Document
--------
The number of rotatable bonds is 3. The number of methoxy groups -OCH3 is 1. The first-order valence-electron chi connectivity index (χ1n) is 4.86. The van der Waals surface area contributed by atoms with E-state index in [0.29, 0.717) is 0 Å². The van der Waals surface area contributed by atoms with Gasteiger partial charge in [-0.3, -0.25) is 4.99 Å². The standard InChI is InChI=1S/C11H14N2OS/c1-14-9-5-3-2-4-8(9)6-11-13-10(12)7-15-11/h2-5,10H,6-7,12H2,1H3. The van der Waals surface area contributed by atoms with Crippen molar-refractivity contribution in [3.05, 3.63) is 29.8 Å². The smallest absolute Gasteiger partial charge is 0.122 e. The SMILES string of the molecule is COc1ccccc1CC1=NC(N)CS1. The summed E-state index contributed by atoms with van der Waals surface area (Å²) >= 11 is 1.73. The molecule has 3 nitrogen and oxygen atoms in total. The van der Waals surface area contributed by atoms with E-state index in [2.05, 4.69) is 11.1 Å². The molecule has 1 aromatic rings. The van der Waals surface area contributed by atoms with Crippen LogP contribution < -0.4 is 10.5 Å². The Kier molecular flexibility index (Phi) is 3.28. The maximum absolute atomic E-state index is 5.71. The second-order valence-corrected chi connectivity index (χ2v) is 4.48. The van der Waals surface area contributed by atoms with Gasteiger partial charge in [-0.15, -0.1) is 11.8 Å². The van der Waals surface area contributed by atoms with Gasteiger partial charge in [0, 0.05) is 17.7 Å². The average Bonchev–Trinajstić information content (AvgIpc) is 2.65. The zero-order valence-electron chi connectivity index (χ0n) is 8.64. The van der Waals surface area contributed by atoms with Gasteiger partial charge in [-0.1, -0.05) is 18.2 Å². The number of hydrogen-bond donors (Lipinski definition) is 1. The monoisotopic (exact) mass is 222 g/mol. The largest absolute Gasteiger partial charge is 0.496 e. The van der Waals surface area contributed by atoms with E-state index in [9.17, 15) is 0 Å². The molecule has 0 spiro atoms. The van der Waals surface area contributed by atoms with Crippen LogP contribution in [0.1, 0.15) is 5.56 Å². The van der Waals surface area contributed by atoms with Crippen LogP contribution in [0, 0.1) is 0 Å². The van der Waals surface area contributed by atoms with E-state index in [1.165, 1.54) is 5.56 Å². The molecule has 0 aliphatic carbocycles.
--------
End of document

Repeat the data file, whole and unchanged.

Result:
The number of rotatable bonds is 3. The number of methoxy groups -OCH3 is 1. The first-order valence-electron chi connectivity index (χ1n) is 4.86. The van der Waals surface area contributed by atoms with E-state index in [0.29, 0.717) is 0 Å². The van der Waals surface area contributed by atoms with Gasteiger partial charge in [-0.3, -0.25) is 4.99 Å². The standard InChI is InChI=1S/C11H14N2OS/c1-14-9-5-3-2-4-8(9)6-11-13-10(12)7-15-11/h2-5,10H,6-7,12H2,1H3. The van der Waals surface area contributed by atoms with Crippen molar-refractivity contribution in [3.05, 3.63) is 29.8 Å². The smallest absolute Gasteiger partial charge is 0.122 e. The SMILES string of the molecule is COc1ccccc1CC1=NC(N)CS1. The summed E-state index contributed by atoms with van der Waals surface area (Å²) >= 11 is 1.73. The molecule has 3 nitrogen and oxygen atoms in total. The van der Waals surface area contributed by atoms with E-state index in [2.05, 4.69) is 11.1 Å². The molecule has 1 aromatic rings. The van der Waals surface area contributed by atoms with Crippen LogP contribution < -0.4 is 10.5 Å². The Kier molecular flexibility index (Phi) is 3.28. The maximum absolute atomic E-state index is 5.71. The second-order valence-corrected chi connectivity index (χ2v) is 4.48. The van der Waals surface area contributed by atoms with Gasteiger partial charge in [-0.15, -0.1) is 11.8 Å². The van der Waals surface area contributed by atoms with Gasteiger partial charge in [0, 0.05) is 17.7 Å². The average Bonchev–Trinajstić information content (AvgIpc) is 2.65. The zero-order valence-electron chi connectivity index (χ0n) is 8.64. The van der Waals surface area contributed by atoms with Gasteiger partial charge in [-0.1, -0.05) is 18.2 Å². The number of hydrogen-bond donors (Lipinski definition) is 1. The monoisotopic (exact) mass is 222 g/mol. The largest absolute Gasteiger partial charge is 0.496 e. The van der Waals surface area contributed by atoms with E-state index in [9.17, 15) is 0 Å². The molecule has 0 spiro atoms. The van der Waals surface area contributed by atoms with Crippen LogP contribution in [0.1, 0.15) is 5.56 Å². The van der Waals surface area contributed by atoms with Crippen LogP contribution in [0, 0.1) is 0 Å². The van der Waals surface area contributed by atoms with E-state index in [1.165, 1.54) is 5.56 Å². The molecule has 0 aliphatic carbocycles.